Stewardship isn’t only about the birds and the bees; when it comes to urban deer, it is possible to effectively share our space.

Stewardship isn’t only about the birds and the bees; when it comes to urban deer, it is possible to effectively share our space.

Why stewardship make sense, for urban wildlife … and us

Steps to coexist and preserve habitat bring mutual benefits

With this season’s fawns growing bigger and a little bolder, they’re starting to explore more independently.

At the same time, they still lack some of that “street sense” that mom and last season’s more experienced yearlings have, meaning drivers and cyclists must continue being vigilant as they travel local streets and trails.

Slow down in areas deer are known to frequent, and keep your eyes on alert, scanning the sides of the road ahead, especially at dawn and dusk when deer are more active.

If you see one deer, slow down and expect more to follow as they rarely travel alone, and remember, headlights will confuse deer and may cause them to freeze or act unpredictably, notes Kristy Kilpatrick, from the Urban Wildlife Stewardship Society, which is working with the Township of Esquimalt on deer management.

Awareness of our urban wildlife, and how we can coexist, is an essential part of responsible stewardship. As UWSS biologist Anne Drummond noted in a recent blog, stewardship refers to the responsible use and protection of natural environments and ideally includes not only what is good for our use of the land, but also what’s good for the habitat and wildlife that uses it.

The result brings benefits to both.

“There is little doubt that a more caring relationship between people and nature would bring great benefits to both parties. While as individuals we may not be able to bring about change on a large scale, we can, through our actions, all foster a more caring relationship with the urban wildlife around us.”

Beyond keeping cats indoors and teaching dogs and children not to harass wildlife, key steps we can take involve preserving or creating habitat wherever we can, making it possible for wild creatures to coexist with us. For example:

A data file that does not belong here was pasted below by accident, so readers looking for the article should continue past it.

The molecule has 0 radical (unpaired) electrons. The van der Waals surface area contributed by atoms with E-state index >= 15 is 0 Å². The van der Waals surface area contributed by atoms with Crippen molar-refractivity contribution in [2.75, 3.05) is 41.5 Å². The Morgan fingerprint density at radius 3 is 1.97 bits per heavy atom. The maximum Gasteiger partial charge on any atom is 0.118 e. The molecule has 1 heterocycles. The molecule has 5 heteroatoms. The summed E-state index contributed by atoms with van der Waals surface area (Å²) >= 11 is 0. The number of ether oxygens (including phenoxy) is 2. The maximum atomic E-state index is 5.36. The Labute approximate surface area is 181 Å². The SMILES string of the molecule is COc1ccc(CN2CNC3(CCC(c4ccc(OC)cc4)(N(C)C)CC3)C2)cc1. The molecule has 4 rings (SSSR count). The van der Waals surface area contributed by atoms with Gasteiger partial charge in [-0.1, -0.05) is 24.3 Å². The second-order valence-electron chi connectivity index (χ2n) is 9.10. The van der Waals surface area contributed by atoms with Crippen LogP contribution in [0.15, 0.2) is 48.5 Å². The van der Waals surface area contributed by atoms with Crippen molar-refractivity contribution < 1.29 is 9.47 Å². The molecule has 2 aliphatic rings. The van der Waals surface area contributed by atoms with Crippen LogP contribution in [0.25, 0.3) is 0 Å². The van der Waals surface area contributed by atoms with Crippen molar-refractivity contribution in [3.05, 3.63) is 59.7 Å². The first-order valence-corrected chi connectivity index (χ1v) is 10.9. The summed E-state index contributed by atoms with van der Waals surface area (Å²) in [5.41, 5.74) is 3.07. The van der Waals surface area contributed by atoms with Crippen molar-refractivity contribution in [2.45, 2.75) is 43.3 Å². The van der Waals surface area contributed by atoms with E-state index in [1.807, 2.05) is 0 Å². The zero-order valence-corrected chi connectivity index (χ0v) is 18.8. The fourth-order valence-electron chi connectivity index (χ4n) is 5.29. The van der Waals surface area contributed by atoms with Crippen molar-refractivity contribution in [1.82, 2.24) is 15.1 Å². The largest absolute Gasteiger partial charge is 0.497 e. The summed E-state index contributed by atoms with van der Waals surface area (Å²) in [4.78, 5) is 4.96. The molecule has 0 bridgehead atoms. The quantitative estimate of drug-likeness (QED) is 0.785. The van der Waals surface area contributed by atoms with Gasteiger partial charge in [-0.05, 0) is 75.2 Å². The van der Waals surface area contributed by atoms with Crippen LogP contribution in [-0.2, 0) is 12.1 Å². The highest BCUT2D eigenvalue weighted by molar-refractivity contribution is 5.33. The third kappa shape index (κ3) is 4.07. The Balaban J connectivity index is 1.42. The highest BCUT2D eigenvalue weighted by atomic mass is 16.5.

• Create brush piles in your garden and encourage wild areas for shelter
  • Top garden beds with leaves as winter mulch; insects and invertebrates the leaves attract provide protein-rich food for spring birds
  • Plant bird- and insect-friendly plants
  • Don’t remove trees unless they’re a safety hazard; every mature tree, particularly evergreens, are home to many birds, invertebrates and small mammals
  • Let lawns become wild, plant wildflower lawns or replace it with trees, shrubs and flowering plants
  • Only prune hedges, trees and shrubs well before or well after birds have nested
  • Avoid pesticides, herbicides or poisons
  • Maintain hummingbird and seed feeders during winter
  • Provide clean water for birds and animals

Stewardship isn’t only about the birds and the bees either. When it comes to urban deer, it is possible to effectively share our space. Steps such as fencing backyards or areas where deer are unwanted, and planting other spaces with native species and others that are less palatable to deer – options which also tend to be drought-tolerant – can help create spaces well-suited to both humans and wildlife.

And fencing needn’t cover the entire perimeter of your property, and needn’t be expensive – many simple solutions can be quite effective, Kilpatrick notes.

For more information, visit and to learn more about deer management in Esquimalt, including where to pick up your free deer awareness sign, visit